By Matt Goodman, CBSDFW.COM
gates Former Defense Secretary Robert Gates Speaks At UNT

Former defense secretary Robert Gates spoke at UNT on Sept. 7, 2011. (Credit: Matt Goodman/CBSDFW.COM)

DENTON (CBSDFW.COM) – To hear former defense secretary Robert Gates tell it, the decade before the worst terrorist attack in America’s history was littered with signs that the nation’s “singular dominance” was going to be challenged in a tragic, deafening way.

And to continue to sniff out similar threats in the decade ahead, Gates said Congress must not demand any more cuts than the “manageable” $400 billion over the next 10 years that has already been agreed to.

“Defending Americans is the one unambiguous role given to the federal government by the U.S. Constitution,” he said. “Anything beyond $400 billion would be a threat to Americans.”

Gates told nearly 1,000 at the UNT Coliseum Wednesday that America “put its feet up” in the years following the Cold War and Desert Storm and warned against repeating that.

The nation’s “superpower swagger,” as he put it, caused widespread resentment among a different type of enemy that boiled over on Sept. 11, 2001. He said that the nation is now in a similar position, and demanding more defense cuts would lessen presence abroad.

Because “the diplomatic cocktail and tennis circuit,” Gates said, will not get the information needed to battle Al Qaeda and narcotics trafficking.

Gates spoke at the University of North Texas Wednesday night as part of its Distinguished Lecture Series, which has also brought former President George W. Bush and former president of Mexico Vincente Fox to campus.

The nation’s 22nd defense secretary is the centerpiece of the university’s weeklong remembrance of the devastating attacks on the World Trade Center, which will have happened 10 years ago on Sunday.

He began his speech by ribbing Washington, joking about seeing a politician pace down Lovers Lane holding their own hands.

But the light tone quickly segued into an analysis of the decade before 9/11 and the one after, which was devoid of another similar-scale terrorist attack but found the military waging two wars in Iraq and Afghanistan.

As such, Gates’ speech wasn’t without controversy: A group of about 11 from Code Pink and the North Texas branch of the International Socialist Organization calmly stood outside the Coliseum grasping signs calling Gates a war criminal.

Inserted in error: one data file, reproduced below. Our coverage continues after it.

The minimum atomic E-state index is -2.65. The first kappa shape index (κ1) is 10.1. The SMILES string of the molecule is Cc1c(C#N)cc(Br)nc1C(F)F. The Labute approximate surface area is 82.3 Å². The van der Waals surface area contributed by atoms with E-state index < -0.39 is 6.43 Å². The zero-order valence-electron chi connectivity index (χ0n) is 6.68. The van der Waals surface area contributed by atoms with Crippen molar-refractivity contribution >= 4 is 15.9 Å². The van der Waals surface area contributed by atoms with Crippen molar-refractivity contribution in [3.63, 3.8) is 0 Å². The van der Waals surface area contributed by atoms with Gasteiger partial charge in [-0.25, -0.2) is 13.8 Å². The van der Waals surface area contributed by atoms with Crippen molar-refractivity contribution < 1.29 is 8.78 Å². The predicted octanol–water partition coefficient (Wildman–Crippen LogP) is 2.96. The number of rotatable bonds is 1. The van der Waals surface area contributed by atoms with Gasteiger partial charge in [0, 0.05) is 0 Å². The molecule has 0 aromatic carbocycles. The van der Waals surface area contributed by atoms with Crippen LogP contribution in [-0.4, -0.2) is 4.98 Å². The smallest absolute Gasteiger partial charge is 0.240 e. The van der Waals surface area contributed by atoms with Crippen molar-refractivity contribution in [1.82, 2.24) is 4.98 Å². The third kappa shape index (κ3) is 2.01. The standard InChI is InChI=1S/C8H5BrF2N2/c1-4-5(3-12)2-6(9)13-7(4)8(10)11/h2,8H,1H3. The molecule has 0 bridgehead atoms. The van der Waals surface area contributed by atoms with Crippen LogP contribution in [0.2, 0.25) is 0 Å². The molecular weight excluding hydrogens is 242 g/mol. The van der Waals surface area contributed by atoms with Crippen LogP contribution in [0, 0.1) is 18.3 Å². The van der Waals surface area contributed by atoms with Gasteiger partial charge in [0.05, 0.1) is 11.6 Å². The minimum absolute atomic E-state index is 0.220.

The North Texas Daily reported on Aug. 30 that Gates was paid $108,000 to speak at the University, much to the chagrin of the protestors.

“We’re opposed to the university using our tuition money to bring Robert Gates onto campus,” said Liz Clinton, spokeswoman for the North Texas ISO branch and a junior anthropology major at UNT.

And about 20 minutes into his speech, a group of about nine were escorted out of the building after they began loudly chanting “I ain’t gonna study war no more.”

But Gates paused, smirked, and countered, joking, “I thought there for a second that I was back in a congressional hearing,” getting loads of laughs and applause from the receptive audience.

Other than those brief disturbances, the UNT crowd welcomed his message and offered up no fewer than three standing ovations.

Gates said the United States “mustn’t forget the lessons of history” and continue to push forward politically, funding government agencies like the CIA that can detect threats like 9/11 that may pop up in the future, avoiding the deep cuts that he said happened in the 90s.

“If not confronted abroad,” he said, “they will come to our door step.”

But Gates closed on an optimistic note, saying that America’s continued dominance as the world’s power was on its own terms; not any other country’s.

“If we slide from preeminence,” he said, “it will be because we failed, not because others succeeded.”